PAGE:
Serve Scotland

Part of the debate – in the Scottish Parliament on 12th September 2017.

Alert me about debates like this

Photo of Graeme Dey Graeme Dey Scottish National Party

I apologise to the Presiding Officer and members. Owing to my being required to host an event in Parliament shortly, I will have to leave the debate before it concludes.

Last night, I shared with my 80-year-old mum, who is a lifelong churchgoer, the fact that I intended to contribute to the debate. Her response was, “Well, that’ll be interesting.” She was, to put it mildly, amused by the prospect. Although I was raised in a Christian household, I have turned out to be—there is no other way to put it—an avowed atheist. I think that my mum fears another collapsing-beam episode, if not the full chamber roof falling in, should I rise to praise the activities of religious groups, but at the risk of tempting fate, I genuinely congratulate my friend and colleague Kate Forbes on securing the debate.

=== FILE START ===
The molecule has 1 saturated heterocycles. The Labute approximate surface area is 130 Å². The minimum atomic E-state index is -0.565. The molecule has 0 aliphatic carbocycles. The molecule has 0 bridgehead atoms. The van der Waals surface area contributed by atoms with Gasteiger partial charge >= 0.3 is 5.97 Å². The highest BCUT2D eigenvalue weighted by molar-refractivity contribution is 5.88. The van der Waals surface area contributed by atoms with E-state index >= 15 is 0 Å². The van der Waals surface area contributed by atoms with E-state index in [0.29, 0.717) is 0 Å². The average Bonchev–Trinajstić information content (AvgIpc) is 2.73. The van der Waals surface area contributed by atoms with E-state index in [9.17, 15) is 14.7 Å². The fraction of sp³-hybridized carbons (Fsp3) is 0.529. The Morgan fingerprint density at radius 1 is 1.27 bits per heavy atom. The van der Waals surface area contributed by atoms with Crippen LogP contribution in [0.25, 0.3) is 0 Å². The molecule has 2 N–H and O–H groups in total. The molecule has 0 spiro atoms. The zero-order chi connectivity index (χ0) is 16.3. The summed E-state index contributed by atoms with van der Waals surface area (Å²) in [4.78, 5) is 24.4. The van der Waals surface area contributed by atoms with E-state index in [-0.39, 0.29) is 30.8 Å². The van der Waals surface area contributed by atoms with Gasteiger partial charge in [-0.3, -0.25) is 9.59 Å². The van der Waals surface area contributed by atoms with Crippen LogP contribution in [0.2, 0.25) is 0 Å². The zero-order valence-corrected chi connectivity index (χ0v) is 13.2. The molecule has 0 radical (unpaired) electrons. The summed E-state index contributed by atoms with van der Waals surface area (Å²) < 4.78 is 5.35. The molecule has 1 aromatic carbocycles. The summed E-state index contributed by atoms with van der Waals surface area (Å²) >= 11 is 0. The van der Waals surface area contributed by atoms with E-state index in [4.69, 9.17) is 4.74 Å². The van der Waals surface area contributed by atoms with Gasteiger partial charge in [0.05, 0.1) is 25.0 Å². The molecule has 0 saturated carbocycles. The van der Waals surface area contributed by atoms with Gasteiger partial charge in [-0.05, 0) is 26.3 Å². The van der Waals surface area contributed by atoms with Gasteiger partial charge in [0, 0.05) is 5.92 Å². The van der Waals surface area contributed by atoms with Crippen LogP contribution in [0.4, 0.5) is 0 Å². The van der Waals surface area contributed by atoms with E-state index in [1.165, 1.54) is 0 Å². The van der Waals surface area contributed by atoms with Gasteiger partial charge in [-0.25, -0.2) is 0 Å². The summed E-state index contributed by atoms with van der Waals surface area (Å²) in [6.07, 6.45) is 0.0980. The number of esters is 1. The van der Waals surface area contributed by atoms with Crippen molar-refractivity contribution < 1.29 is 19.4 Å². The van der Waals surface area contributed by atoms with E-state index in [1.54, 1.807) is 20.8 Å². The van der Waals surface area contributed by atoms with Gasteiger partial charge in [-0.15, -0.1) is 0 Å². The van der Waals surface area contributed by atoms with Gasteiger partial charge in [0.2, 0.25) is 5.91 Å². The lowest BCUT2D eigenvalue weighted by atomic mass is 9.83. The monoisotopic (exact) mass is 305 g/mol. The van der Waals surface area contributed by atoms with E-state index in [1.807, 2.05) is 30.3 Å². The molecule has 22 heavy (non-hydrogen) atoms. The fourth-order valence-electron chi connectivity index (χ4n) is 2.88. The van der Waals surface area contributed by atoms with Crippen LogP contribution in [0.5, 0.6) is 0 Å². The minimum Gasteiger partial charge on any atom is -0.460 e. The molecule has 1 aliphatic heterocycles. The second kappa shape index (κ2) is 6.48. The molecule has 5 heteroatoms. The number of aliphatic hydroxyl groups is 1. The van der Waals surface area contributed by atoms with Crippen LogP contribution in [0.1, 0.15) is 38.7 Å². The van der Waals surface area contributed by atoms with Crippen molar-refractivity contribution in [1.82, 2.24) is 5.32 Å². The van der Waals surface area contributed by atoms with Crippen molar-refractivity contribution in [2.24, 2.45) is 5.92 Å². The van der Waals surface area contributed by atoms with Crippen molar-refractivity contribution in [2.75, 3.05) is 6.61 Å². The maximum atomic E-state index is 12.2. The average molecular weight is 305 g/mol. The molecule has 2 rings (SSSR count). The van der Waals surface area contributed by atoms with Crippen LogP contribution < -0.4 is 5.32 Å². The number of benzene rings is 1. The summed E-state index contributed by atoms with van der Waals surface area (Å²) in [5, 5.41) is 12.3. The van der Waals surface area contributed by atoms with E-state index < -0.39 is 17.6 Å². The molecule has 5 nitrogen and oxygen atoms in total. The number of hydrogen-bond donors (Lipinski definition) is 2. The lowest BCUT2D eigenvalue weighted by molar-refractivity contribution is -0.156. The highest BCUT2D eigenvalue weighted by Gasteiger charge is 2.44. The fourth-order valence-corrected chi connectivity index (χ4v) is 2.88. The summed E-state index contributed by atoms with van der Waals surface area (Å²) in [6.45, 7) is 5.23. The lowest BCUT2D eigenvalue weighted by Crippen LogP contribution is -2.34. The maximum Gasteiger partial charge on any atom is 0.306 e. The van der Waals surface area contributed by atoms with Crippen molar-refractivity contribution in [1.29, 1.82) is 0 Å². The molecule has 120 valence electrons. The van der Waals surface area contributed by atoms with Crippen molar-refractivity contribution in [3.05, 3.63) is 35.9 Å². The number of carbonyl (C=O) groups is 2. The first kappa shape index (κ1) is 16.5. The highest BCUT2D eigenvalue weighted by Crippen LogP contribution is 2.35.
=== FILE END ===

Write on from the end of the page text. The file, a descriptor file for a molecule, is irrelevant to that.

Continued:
We absolutely should recognise good work of the nature that Serve Scotland seeks to co-ordinate, assist and promote and, in so doing, we should celebrate the contribution of religious groups to making Scottish society the society that it is. I am increasingly unsettled by the push by some people to denigrate and marginalise people of faith—any faith—and to dismiss their views and their right to hold them. I was raised to respect the reasonable and deeply held beliefs of other folk, however much I might struggle to understand them, and—more than that—to be appreciative of the positive contribution to society that they might make.

As an MSP and prior to becoming one, I have seen many examples of faith groups converting their beliefs into welcome praiseworthy actions. In Arbroath, in my constituency, churches have been running a street pastors project for the past six years. As Kate Forbes and Dave Thompson highlighted—